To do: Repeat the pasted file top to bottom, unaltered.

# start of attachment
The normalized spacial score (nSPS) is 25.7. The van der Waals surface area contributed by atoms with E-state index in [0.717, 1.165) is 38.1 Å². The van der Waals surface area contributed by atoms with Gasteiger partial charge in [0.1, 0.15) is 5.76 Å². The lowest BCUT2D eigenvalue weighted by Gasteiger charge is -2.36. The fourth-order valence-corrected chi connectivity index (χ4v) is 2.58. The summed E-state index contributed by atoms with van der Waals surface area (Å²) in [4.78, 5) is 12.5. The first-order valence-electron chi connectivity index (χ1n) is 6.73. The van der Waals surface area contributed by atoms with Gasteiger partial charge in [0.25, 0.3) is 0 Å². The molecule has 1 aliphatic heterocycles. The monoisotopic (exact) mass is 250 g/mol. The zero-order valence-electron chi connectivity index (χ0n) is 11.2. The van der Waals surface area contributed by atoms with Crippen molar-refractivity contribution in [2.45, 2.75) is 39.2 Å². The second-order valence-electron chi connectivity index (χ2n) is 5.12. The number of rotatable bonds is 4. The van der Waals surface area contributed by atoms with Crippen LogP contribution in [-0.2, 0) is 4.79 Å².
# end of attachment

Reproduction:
The normalized spacial score (nSPS) is 25.7. The van der Waals surface area contributed by atoms with E-state index in [0.717, 1.165) is 38.1 Å². The van der Waals surface area contributed by atoms with Gasteiger partial charge in [0.1, 0.15) is 5.76 Å². The lowest BCUT2D eigenvalue weighted by Gasteiger charge is -2.36. The fourth-order valence-corrected chi connectivity index (χ4v) is 2.58. The summed E-state index contributed by atoms with van der Waals surface area (Å²) in [4.78, 5) is 12.5. The first-order valence-electron chi connectivity index (χ1n) is 6.73. The van der Waals surface area contributed by atoms with Gasteiger partial charge in [0.25, 0.3) is 0 Å². The molecule has 1 aliphatic heterocycles. The monoisotopic (exact) mass is 250 g/mol. The zero-order valence-electron chi connectivity index (χ0n) is 11.2. The van der Waals surface area contributed by atoms with Crippen molar-refractivity contribution in [2.45, 2.75) is 39.2 Å². The second-order valence-electron chi connectivity index (χ2n) is 5.12. The number of rotatable bonds is 4. The van der Waals surface area contributed by atoms with Crippen LogP contribution in [-0.2, 0) is 4.79 Å².